An estimated two-thirds of all computer motherboards sold under the Intel name are actually manufactured by Foxconn. Regardless of whether a console is labeled Microsoft, Nintendo or Sony, it will contain at least some Foxconn hardware.
Surprisingly too, the company is even the leading manufacturer of central processing units (CPUs) and computer casings. All of this makes Foxconn a prime example of what constitutes a White Label producer. As a contractor, the company focuses wholly on producing electronics.
In this way, the contracting companies benefit from its consistent and cost-effective production and are able to concentrate on research, marketing and branding. This principle has enabled Foxconn to build considerable expertise in the industry. The company owns some 20,000 different patents, employs almost a million workers, and generated revenues in excess of US $110 billion in 2011.
White Label producers are also well-established and highly innovative in the food industry. Richelieu Foods is a famous White Label contract food producer of frozen pizzas and salad dressings. The company’s products are marketed and sold under the brands of various retail chains.
Customization of manufacturing processes and packing options by Richlieu Foods for the contracting client enables the latter to benefit from consistently high-quality products that they can brand with their own label without the costs associated with establishing manufacturing and packaging facilities.
As discount stores gained market power, the White Label concept obtained a strong foothold in food retailing. No-name and store-brand products make up more than two-thirds of all goods sold in the food industry. These developments explain the continued steady growth of White Label producers.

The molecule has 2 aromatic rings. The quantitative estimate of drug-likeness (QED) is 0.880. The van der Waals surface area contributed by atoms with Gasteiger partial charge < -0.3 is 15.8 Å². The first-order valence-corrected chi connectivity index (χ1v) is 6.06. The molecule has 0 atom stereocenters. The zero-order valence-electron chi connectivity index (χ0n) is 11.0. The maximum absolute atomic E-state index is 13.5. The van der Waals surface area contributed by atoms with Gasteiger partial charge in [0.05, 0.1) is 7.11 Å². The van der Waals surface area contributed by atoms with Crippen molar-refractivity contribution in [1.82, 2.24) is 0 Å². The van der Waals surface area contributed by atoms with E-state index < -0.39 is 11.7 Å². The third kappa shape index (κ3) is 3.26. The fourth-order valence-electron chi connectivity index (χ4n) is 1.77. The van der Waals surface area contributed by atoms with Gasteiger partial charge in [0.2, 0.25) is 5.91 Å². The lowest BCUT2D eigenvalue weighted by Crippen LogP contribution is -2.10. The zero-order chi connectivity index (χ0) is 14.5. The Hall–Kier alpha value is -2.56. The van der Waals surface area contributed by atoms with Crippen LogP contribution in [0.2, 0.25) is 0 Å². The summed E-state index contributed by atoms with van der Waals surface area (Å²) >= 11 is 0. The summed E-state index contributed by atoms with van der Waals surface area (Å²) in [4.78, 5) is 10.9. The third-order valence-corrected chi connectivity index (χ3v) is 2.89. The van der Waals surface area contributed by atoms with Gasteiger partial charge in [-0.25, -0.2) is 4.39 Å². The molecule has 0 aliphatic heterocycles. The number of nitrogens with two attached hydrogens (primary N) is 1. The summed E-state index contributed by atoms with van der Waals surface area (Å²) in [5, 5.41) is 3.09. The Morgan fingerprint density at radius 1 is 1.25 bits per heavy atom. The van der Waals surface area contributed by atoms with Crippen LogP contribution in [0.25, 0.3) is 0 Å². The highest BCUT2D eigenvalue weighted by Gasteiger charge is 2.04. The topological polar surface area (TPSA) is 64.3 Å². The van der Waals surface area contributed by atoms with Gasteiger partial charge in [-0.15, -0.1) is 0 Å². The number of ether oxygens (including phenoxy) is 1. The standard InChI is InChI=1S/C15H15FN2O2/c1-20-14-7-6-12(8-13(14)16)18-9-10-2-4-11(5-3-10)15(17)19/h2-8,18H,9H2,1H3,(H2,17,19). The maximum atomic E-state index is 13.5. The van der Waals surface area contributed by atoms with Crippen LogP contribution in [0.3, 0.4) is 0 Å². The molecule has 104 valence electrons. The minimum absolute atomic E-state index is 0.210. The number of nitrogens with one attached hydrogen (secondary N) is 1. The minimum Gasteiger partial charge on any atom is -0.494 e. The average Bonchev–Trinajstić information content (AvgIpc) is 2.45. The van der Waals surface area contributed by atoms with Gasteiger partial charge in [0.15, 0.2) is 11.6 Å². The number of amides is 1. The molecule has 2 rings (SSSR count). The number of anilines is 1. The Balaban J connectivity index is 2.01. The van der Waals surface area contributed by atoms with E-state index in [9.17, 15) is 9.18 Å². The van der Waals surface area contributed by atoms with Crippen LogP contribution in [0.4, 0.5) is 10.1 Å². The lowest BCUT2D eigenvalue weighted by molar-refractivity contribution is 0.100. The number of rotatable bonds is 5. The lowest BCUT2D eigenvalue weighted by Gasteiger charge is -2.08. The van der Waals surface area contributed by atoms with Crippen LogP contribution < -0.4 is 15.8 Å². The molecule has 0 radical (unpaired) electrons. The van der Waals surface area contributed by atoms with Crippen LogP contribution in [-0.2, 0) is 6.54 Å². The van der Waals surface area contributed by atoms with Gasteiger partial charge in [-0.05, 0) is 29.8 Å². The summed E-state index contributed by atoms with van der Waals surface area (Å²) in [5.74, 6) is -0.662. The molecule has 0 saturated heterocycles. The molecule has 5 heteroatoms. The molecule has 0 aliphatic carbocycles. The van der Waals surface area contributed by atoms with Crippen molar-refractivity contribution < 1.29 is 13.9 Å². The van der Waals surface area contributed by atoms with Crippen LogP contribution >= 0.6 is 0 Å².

Printing In A Box is a White Label producer in the printing industry that offers its customers an opportunity to start their own online printing business. The firm provides everything required to start an online printing business, from webpage templates and marketing information to handling of the ordering and delivery process.
Customers can embellish their website and online store with their own logos and layout, and sell printed products such as postcards, letterheads, gifts and flyers to their customers.
It’s a win–win situation. Customers can concentrate on distribution and marketing and sell prints without needing detailed knowledge of printing processes or even own any printing equipment at all, while Printing In A Box focuses on production without the overheads and infrastructure required to manufacture and deliver the goods, leaving the marketing, branding and distribution to its customers.
When and how to apply White Label
You may choose to opt for a White Label strategy if your customers are very price sensitive and you already have a firmly established brand. This business model has been applied very successfully in both the food and garment industries in the past. To start with, you will most likely want to introduce a limited number of White Label products.